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Original Research ARTICLE

Front. Psychol., 26 April 2019 | https://doi.org/10.3389/fpsyg.2019.00893

Do Not Think Carefully? Re-examining the Effect of Unconscious Thought on Deception Detection

Song Wu*, Hongyu Mei* and Jiali Yan
  • College of Psychology and Sociology, Shenzhen University, Shenzhen, China

Several recent studies have examined the effect of unconscious thinking on deception detection with the hypothesis that unconscious thought increases the ability to discriminate between truth and deception, but these studies yielded conflicting results. The present study aimed to re-examine the effect of unconscious thinking and extend it by adopting both verbal and non-verbal/paraverbal stimuli. We hypothesized that unconscious thought leads to a higher accuracy rate than immediate decision and conscious thought when judging non-verbal/paraverbal stimuli, but not when judging verbal stimuli. In Study 1, we compared unconscious thought with immediate decision by using both video and audio stimuli. In Study 2, we compared unconscious thought with conscious thought by using both video and text stimuli. The results showed that when detecting deception vs. truth, (1) unconscious thought was not better than immediate decision on deception detection in both audio and video conditions (Study 1), and (2) unconscious thought was not better than conscious thought in both video and text conditions (Study 2). The Bayes factor of both studies also showed substantial evidence for null hypothesis (H0) relative to alternative hypothesis (H1). The implications and limitations of the present study are discussed.

Introduction

Studies about deception detection have found that people are not good at differentiating lies from truth: their detection accuracy is slightly above the level of chance (Bond and DePaulo, 2006, 2008; Vrij et al., 2015). Given various pitfalls and disadvantages of conscious thought, researchers have proposed and found that unconscious thought can improve the accuracy of deception detection (Reinhard et al., 2013). However, this superior effect of unconscious thought could not be replicated by another study (Moi and Shanks, 2015). Therefore, the present study aimed to re-examine the effect of unconscious thought on deception detection and further extend previous results by adopting both video and text stimuli.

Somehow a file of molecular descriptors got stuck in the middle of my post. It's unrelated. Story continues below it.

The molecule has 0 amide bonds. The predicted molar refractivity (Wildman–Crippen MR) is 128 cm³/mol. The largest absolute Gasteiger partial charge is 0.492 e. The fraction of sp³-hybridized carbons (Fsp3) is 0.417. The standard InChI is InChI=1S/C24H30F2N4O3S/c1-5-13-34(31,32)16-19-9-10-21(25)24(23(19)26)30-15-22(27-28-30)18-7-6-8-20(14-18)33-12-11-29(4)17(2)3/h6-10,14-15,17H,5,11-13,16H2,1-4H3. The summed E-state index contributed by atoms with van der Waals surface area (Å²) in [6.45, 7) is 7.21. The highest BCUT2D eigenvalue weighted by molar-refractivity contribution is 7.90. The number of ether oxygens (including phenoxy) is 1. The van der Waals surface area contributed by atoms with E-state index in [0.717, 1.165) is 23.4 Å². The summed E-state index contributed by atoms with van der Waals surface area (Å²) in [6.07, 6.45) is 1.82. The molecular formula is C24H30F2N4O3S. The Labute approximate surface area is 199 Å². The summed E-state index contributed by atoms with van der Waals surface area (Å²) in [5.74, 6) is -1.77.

Psychologists have summarized several reasons for such a low accuracy of deception detection (Reinhard et al., 2013): (1) individuals cannot consciously process complex information in a short time because of limited cognitive resources (Reinhard et al., 2013); (2) the differences that can be recognized between liars and truth tellers are small (DePaulo et al., 2003); (3) individuals possess incorrect beliefs about how to detect liars (Forrest et al., 2004); and (4) conscious detection is susceptible to cognitive and judgmental biases, such as demeanor bias (Reinhard and Sporer, 2010; Levine et al., 2011). As all these reasons are related to consciousness, it is possible that we could improve the ability to detect deception by restricting conscious thought or promoting unconscious thought.

The unconscious thought theory (UTT) proposed that individuals who engage in unconscious thought, rather than conscious thought, can obtain better results when making complex multi-attribute decisions (Dijksterhuis and Nordgren, 2006). According to UTT, conscious thought refers to target-relevant thought processes that occur when conscious attention is focused on the target task, whereas unconscious thought refers to target-relevant thought processes that occur when conscious attention is focused on other distracting tasks (Dijksterhuis and Nordgren, 2006). In the studies exploring UTT, unconscious thought was manipulated by asking participants to complete a distraction task before making a decision or choice about the target task, and it was found that individuals’ performances on the target task became better after a distraction task (Dijksterhuis et al., 2006; Strick et al., 2010, 2011). Specifically regarding deception detection, Reinhard et al. (2013) conducted five experiments to examine the effect of unconscious thought and found that participants in the unconscious thought condition were better at detecting deception vs. truth than participants in the immediate decision condition (standard condition) and conscious-thought condition.